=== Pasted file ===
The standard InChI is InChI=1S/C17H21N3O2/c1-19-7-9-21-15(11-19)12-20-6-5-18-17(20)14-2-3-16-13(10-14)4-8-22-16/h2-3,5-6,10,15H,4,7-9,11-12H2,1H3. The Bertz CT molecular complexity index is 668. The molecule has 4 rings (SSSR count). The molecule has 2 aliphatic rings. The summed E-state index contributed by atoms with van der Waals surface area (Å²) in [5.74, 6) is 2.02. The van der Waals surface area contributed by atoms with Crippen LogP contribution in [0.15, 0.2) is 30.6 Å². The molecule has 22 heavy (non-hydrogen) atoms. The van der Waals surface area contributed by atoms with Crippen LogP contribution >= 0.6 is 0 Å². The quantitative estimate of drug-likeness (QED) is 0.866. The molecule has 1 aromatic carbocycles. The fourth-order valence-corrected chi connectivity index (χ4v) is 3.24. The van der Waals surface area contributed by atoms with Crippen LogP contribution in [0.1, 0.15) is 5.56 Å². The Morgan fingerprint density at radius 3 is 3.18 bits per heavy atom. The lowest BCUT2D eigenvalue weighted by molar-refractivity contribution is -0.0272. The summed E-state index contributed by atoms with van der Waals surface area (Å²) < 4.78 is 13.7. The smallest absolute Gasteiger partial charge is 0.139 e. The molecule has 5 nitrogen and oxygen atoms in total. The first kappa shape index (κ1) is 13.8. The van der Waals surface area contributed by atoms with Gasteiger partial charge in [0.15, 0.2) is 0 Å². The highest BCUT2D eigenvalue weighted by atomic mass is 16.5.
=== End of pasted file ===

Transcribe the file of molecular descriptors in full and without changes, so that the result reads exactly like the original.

The standard InChI is InChI=1S/C17H21N3O2/c1-19-7-9-21-15(11-19)12-20-6-5-18-17(20)14-2-3-16-13(10-14)4-8-22-16/h2-3,5-6,10,15H,4,7-9,11-12H2,1H3. The Bertz CT molecular complexity index is 668. The molecule has 4 rings (SSSR count). The molecule has 2 aliphatic rings. The summed E-state index contributed by atoms with van der Waals surface area (Å²) in [5.74, 6) is 2.02. The van der Waals surface area contributed by atoms with Crippen LogP contribution in [0.15, 0.2) is 30.6 Å². The molecule has 22 heavy (non-hydrogen) atoms. The van der Waals surface area contributed by atoms with Crippen LogP contribution >= 0.6 is 0 Å². The quantitative estimate of drug-likeness (QED) is 0.866. The molecule has 1 aromatic carbocycles. The fourth-order valence-corrected chi connectivity index (χ4v) is 3.24. The van der Waals surface area contributed by atoms with Crippen LogP contribution in [0.1, 0.15) is 5.56 Å². The Morgan fingerprint density at radius 3 is 3.18 bits per heavy atom. The lowest BCUT2D eigenvalue weighted by molar-refractivity contribution is -0.0272. The summed E-state index contributed by atoms with van der Waals surface area (Å²) < 4.78 is 13.7. The smallest absolute Gasteiger partial charge is 0.139 e. The molecule has 5 nitrogen and oxygen atoms in total. The first kappa shape index (κ1) is 13.8. The van der Waals surface area contributed by atoms with Gasteiger partial charge in [0.15, 0.2) is 0 Å². The highest BCUT2D eigenvalue weighted by atomic mass is 16.5.